A 17th-century Danish physician known as Ole Worm collected curiosities, among which are the remains of a horse’s jawbone enveloped by a treeroot. This mandible still exists, and it happens to have had quite a history. Finnish researcher Taika Dahlbom has tracked the curiosity through its 350-years-and-still-going-strong journey.
The earliest depiction of the mandible come from the frontispiece (=an illustration facing a book’s title page) of a catalog of Ole Worm’s collection, published in 1655 after his death. The frontispiece of his catalog, Museum Wormianum, is full of knick knacks:
In the center of the back wall is the mandible:
It seems that the mandible was originally a gift from King Frederick III of Denmark, who re-acquired it after the good doctor died. It stayed in the Danish royal family until the 1820s, when it was transferred to the Royal Museum of Natural History and thence to the Zoological Museum of the University of Copenhagen in the 1840s or 1860s. The mandible was rediscovered in 1898, having been in stored in an attic for decades, and displayed to the public. It is at this time that it seems to have first been exhibited as a historical rather than zoological specimen. The mandible was moved to storage again in 1963, only to be highlighted in a temporary exhibition (All Things Strange and Beautiful) at the Geological Museum of the University of Copenhagen in 2011.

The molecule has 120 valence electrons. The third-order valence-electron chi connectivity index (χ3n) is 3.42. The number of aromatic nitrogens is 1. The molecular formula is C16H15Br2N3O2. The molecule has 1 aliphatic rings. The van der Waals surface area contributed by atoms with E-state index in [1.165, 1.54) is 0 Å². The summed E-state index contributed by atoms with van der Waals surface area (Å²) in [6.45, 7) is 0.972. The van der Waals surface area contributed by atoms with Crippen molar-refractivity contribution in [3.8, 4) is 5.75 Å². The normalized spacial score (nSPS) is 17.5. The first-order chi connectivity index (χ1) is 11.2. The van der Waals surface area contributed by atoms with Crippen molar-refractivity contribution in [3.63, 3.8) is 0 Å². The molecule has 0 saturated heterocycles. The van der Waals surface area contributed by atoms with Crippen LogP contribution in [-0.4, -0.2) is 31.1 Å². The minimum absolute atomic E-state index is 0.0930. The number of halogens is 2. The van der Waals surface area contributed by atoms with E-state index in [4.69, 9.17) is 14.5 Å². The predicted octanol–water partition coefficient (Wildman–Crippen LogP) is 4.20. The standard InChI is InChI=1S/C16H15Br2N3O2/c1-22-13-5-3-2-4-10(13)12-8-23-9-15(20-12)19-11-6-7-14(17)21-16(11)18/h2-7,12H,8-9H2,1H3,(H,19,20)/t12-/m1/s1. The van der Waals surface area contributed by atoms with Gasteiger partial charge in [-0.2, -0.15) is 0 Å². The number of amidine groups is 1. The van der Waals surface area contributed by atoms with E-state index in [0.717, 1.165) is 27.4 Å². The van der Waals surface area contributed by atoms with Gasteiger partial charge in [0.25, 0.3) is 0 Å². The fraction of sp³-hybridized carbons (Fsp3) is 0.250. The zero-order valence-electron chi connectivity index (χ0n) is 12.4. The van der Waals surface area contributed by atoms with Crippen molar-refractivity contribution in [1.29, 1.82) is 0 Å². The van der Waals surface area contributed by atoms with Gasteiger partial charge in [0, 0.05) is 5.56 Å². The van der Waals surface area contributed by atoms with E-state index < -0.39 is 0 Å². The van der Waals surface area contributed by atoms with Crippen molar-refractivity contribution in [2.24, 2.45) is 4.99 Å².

What’s the significance, then, of curiosities like the Worm’s mandible? For one, Ole Worm’s collections, together with Frederik III’s royal collections, formed the basis of the Natural History Museum of Denmark. More importantly, as Ms. Dahlbom says in the abstract of her article in a Jan 2009 issue of the Museum History Journal,
“Specimens began to be collected to be used in the production of scientific knowledge during the late Renaissance; they have since been seen as the vessels that carry the truth or fact of nature to the reach of the scientist. Under the scientist’s gaze, the specimen is then studied with proper methods and instruments to reveal the secrets of nature it is seen to be in position to disclose. The biographies of these specimens are studied here in a preliminary effort to understand how specimens are used in a collection environment, how and why they are used in the production of knowledge and how these functions of the specimen may change over time.”
Because the study of the “useless” and “peculiar” tells us more of what it is to be human, what we’re curious about and, above all, how our values change through time.